In these specific cases, the landscaping has become an educational resource, confirming the mediation role of the RACs insofar as they enable us to increase and share our knowledge of living things. They are special places that facilitate this understanding and experimentation with living things.

This pedagogical aspect of transmitting and raising awareness is all the more valuable in a world that promotes technology rather than the manual and spiritual aspect provided by the link with nature.

As well as providing a link with the environment, some of the outdoor facilities, such as viewpoints and places to sit, also provide opportunities for visitors to meet up.

/CCRs, refuges for biodiversity
By paying such close attention to the relationship between the built environment and the natural world, CCRs can be seen as refuges for biodiversity. During a workshop on this theme, the examples of the Saline Royale and the Chartreuse de Neuville were presented.

The Saline Royale is located between two Natura 2000 areas, which means that the site is rich in wildlife. As an LPO refuge, the CCR is responsible for carrying out species inventories and providing information to the general public, in particular to publicise the work carried out through events and educational panels. The "immense circle", a characteristic feature of the Saline, was created with a view to making it an island of biodiversity as well as a laboratory for landscape skills.

La Chartreuse's actions include the introduction of differentiated management of areas and late mowing, as well as raising awareness among employees and visitors alike. Before each project that could have an impact on biodiversity, La Chartreuse carries out an inventory of the diversity present in order to highlight the ecological challenges and define a strategy accordingly. The resulting management is designed to take into account both current and future uses of the site. In order to implement these new projects, the Chartreuse de Neuville calls on a number of players: in-house expertise, ecological consultancies, naturalist associations, naturalist volunteers, and so on.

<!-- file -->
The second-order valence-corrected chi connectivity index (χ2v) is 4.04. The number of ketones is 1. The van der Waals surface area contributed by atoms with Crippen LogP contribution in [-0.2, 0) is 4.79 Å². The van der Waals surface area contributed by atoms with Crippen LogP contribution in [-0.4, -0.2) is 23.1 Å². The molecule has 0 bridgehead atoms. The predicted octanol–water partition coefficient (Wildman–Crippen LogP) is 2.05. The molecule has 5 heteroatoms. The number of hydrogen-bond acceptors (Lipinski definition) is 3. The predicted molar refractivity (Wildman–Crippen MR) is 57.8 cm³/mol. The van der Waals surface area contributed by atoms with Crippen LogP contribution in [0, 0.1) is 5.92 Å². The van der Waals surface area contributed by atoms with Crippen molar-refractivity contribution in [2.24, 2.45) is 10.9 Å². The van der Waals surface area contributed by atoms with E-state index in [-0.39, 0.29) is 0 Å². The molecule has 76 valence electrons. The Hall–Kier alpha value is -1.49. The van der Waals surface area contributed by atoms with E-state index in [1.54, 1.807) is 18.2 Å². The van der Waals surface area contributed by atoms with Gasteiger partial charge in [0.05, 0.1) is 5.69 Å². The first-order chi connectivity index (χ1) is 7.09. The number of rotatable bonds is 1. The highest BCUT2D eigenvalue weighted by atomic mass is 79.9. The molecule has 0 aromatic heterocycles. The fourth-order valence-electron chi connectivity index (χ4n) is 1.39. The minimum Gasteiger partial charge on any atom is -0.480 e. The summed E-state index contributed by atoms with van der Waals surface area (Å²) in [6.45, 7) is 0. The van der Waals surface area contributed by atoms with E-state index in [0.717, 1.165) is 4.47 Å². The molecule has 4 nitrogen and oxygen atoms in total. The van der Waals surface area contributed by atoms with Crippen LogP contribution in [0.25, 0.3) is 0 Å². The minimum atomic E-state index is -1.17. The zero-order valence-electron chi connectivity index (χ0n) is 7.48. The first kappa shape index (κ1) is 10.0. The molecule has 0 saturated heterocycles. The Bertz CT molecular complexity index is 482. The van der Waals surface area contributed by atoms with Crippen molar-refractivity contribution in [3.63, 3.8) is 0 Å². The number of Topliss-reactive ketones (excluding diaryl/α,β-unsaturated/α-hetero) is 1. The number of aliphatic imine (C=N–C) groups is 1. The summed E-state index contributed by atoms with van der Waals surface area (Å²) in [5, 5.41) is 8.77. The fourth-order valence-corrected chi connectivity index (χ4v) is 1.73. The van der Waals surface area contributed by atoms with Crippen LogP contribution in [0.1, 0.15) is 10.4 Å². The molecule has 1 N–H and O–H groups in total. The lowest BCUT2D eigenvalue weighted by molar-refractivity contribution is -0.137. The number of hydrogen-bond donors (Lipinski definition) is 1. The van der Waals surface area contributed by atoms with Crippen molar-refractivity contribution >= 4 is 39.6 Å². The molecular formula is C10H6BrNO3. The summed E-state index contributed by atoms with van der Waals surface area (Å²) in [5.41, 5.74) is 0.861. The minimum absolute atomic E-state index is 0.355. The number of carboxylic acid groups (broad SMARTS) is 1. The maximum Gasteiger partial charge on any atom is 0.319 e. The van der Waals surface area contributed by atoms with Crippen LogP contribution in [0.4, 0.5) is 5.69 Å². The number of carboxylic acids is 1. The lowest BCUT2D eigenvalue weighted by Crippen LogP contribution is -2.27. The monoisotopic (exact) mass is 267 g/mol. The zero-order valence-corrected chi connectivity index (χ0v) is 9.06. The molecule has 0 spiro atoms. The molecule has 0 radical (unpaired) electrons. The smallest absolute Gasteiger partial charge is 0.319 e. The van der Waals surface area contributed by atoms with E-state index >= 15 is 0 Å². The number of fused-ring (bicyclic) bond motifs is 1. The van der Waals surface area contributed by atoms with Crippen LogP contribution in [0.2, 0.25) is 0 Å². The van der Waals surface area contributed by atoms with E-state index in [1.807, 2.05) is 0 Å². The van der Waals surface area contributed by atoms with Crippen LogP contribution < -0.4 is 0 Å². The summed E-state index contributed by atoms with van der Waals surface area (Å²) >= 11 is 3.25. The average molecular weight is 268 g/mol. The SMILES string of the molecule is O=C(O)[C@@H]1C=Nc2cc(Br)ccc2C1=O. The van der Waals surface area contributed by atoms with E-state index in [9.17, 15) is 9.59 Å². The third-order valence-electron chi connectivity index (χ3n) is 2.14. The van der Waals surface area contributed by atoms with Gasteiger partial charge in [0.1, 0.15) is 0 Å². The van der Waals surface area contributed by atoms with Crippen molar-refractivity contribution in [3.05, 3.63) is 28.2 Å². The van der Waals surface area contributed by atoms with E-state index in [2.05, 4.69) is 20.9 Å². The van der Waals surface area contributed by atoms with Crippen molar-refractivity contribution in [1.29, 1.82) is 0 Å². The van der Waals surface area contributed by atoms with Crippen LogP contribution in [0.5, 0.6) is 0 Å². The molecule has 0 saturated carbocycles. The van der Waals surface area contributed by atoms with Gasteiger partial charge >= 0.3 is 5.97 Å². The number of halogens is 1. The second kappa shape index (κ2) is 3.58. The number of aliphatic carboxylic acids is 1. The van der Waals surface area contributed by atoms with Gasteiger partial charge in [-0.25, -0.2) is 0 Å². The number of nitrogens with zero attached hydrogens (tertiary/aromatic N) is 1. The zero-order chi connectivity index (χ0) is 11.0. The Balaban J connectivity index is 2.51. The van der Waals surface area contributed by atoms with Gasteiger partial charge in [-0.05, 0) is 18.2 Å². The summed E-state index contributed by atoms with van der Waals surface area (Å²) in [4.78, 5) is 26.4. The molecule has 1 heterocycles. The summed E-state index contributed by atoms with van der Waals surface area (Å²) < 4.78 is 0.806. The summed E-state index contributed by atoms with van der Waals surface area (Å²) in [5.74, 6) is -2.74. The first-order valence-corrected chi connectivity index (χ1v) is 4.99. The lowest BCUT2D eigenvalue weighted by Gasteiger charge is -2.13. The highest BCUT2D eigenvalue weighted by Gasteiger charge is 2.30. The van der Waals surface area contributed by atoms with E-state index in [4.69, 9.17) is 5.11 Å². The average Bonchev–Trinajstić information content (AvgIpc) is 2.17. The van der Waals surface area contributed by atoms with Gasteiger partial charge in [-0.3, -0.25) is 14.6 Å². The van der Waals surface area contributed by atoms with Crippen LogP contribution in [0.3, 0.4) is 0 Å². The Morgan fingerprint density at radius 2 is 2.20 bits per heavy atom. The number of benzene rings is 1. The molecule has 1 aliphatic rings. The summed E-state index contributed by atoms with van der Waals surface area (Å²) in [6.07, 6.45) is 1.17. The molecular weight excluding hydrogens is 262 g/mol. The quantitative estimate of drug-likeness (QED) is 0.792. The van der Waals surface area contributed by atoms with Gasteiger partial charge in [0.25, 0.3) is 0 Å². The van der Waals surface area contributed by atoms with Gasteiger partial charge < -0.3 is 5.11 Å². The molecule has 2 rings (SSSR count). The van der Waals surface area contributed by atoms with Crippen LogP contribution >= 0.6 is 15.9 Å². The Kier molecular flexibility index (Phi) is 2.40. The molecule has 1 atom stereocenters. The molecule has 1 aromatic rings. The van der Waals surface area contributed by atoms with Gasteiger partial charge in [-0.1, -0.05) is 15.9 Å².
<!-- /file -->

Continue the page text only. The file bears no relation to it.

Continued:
The two CCRs were keen to point out that even a project with ecological aims, such as rainwater harvesting, could have a negative impact on the environment when it is implemented.

/Culture as a lever for change
At both the round tables and the conferences, all the speakers agreed that culture has a real role to play as a lever for system change. By their very nature, culture and artists do not respond to a set of instructions, which makes them more adaptable than other sectors.

Cultural players, and the spaces for discussion that they provide, could correspond to the intermediary level in a society, i.e. between the individual and the State. The State would be in a position to respond to the desire to act of the individual level, which is in need of support.

Thanks to culture, which implies notions of living together and transmission, it is possible to envisage a more desirable future and to provide the means to achieve it. Culture, in whatever form, makes fundamental issues understandable and accessible, and so encourages people to take action.

With this in mind, the Look up festival, initially based on three possible scenarios for the future derived from scientific proposals, has evolved towards a more tangible approach: Fou2food in 2050. Pupils and students are invited to imagine a menu that could be enjoyed in 2050. This preparation is an opportunity to talk about water management, waste management and the foods to choose in order to reduce our environmental footprint.

Culture helps to re-establish a dialogue that is sometimes distanced from politics and science. The aim is to help people prepare for and project themselves into a new world by introducing a new approach to education, while trying to overcome eco-anxiety. Through these rethought approaches with citizens, the exercise of democracy is also fully at work.

This echoes the concerns of the Ministry of Culture expressed by Karine Duquesnoy, senior official for ecological transition and sustainable development at the Ministry of Culture, who insisted on the importance of working differently with the public to get them more involved and more receptive, as CCRs do on a daily basis.

- Le Manifeste du tiers paysage, a work by Gilles Clément, presents landscape as a perception, reflecting a particular relationship with living beings, space and institutions. This text invites us to cultivate spaces of "non-action" at all levels of our lives.